So the War on Wonga rages on – with churches, credit unions, press representatives and the general public alike taking an aggressive stand against the online payday loans industry – and things are looking grim for irresponsible lenders in the space.
The Financial Conduct Authority’s (FCA) now infamous upheaval of the loans industry has, to some extent, served its purpose – with up to half of the UK’s major lenders leaving the game in the face of regulations that render them in violation. So as lenders clear the water, it’s time to consider how financially vulnerable people will fare against the loan sharks set to take their place – and see precisely where we’re at with the War on Wonga.
The Battle of Broadcasting
This month, the FCA has found 20% of all loan and credit companies’ ads in violation of advertising rules – and we can hear that now familiar sound of the morality whip cracking against the backs of lenders nationwide. As ever, an inattention to honesty and clarity is what’s up, with a fifth of the country’s loan providers broadcasting adverts which are considered neither honest nor clear.
Naturally, issues of industry APR rates have entered the conversation – with the FCA denouncing lenders on the basis that their ads fail to clearly disclose their interest rates to audiences. The assumption is that these big, scary percentages, if revealed to prospective customers, would serve to deter them from ever applying for a loan.
Other lenders added to the naughty list included those suggesting that their loans help to repair your poor credit rating and even that they could enable you to clear your existing debt. Anyone wise to the very fundamentals of payday lending is, of course, aware that neither of these are real-life benefits of borrowing.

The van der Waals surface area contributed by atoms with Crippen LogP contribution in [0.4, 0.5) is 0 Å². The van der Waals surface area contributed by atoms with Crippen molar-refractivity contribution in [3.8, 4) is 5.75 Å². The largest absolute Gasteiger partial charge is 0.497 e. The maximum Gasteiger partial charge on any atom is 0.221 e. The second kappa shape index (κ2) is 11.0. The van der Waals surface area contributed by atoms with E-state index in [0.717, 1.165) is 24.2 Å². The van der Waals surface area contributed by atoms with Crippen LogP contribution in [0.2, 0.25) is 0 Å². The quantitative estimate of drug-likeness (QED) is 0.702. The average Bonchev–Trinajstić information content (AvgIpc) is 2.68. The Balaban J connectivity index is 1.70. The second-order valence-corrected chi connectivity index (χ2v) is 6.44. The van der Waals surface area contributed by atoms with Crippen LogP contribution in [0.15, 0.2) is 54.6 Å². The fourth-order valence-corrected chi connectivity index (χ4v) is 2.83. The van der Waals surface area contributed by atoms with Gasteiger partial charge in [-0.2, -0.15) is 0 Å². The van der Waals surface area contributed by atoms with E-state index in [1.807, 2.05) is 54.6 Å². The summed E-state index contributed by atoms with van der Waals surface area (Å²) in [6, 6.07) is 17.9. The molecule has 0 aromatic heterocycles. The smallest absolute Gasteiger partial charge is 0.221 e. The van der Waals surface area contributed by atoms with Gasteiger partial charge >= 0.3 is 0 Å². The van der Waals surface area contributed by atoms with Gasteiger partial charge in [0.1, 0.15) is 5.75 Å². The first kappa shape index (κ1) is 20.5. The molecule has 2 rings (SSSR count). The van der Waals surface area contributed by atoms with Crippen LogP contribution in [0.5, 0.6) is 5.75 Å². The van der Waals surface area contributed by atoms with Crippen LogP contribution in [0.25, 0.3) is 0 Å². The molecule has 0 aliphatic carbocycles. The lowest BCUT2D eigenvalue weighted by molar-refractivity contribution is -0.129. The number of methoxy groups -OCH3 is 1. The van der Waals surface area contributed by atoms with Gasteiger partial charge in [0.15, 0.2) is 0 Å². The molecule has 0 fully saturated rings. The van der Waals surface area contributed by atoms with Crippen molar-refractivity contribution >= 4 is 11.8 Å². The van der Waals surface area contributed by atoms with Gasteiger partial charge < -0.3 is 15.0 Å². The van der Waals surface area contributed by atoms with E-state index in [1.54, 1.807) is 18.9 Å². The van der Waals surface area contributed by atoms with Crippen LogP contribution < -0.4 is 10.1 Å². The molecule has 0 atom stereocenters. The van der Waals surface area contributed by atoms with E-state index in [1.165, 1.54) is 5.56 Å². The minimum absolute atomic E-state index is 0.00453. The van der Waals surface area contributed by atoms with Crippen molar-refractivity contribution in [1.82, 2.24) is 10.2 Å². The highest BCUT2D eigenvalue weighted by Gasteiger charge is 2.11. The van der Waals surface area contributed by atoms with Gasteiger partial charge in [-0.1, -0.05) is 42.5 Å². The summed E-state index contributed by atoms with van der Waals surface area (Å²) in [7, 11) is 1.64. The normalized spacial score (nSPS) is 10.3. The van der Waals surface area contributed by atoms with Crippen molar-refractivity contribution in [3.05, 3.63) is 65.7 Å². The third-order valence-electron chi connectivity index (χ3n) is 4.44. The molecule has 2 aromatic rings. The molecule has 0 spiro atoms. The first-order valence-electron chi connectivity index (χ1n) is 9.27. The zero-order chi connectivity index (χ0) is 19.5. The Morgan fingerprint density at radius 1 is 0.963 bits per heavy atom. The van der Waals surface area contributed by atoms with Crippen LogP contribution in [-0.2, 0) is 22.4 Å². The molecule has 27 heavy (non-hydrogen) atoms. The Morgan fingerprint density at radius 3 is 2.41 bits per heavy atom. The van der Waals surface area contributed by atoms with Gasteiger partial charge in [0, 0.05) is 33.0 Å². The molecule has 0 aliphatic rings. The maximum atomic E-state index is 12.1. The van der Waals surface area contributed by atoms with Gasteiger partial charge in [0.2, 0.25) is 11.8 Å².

As ever, the industry also continues to come under scrutiny for allegedly targeting young audiences through the use of endearing animal mascots and such like. It’s hard to say whether this is a legitimate criticism, or merely a desperate attempt on the part of lenders to brighten up the public’s now thoroughly tainted perceptions.
So by now you’ll have heard the gossip that Wonga and the Church of England aren’t exactly on speaking terms. True, the CofE may still have that £80k stake in the company, but this has been one messy breakup. It was Archbishop of Canterbury Justin Welby who first declared war on Wonga, instead suggesting that the Church teach future generations the evils of payday lending.
The latest update is that the Church of England has launched its own scheme designed to promote responsible lending, presenting credit unions as a favourable alternative to unholy payday lenders. Church members will be trained to provide sound financial advice where needed, in the hope that born-again borrowers can enter a state of righteous financial stability.
As Adrian Newman, Bishop of Stepney, put it when he spoke to the BBC, “you can either whinge about the Wongas of this world, or you can provide an attractive alternative.” And don’t worry, we’ve been explicitly assured that no money will change hands in church.
What’s hardest to swallow in the midst of the War on Wonga, particularly as a payday loan broker, is the misconception that borrowing from us is, by nature, irresponsible borrowing. The propaganda continually regurgitated by members of the church and the press states definitively, that payday lending is destructive and manipulative, with companies in this space taking advantage of people without the means to look elsewhere for help.
The recent flood of payday lenders leaving the industry under new FCA regulations demonstrates that those sticking it out are operating within the ‘responsible lending’ framework and have nothing to apologise for. With so many people continuing to make the most of these short term loans during the countdown to payday, it might be worth crediting our customers with the intelligence to know what they’re doing.
The bottom line is this: whatever religious, financial or media bodies believe payday loan companies to be guilty of, the threats posed by loan sharks are far greater. And with struggling people desperate for a financial lifeline, surely it’s better for companies like Instant Lolly to offer them a hand than for society to throw them to the sharks?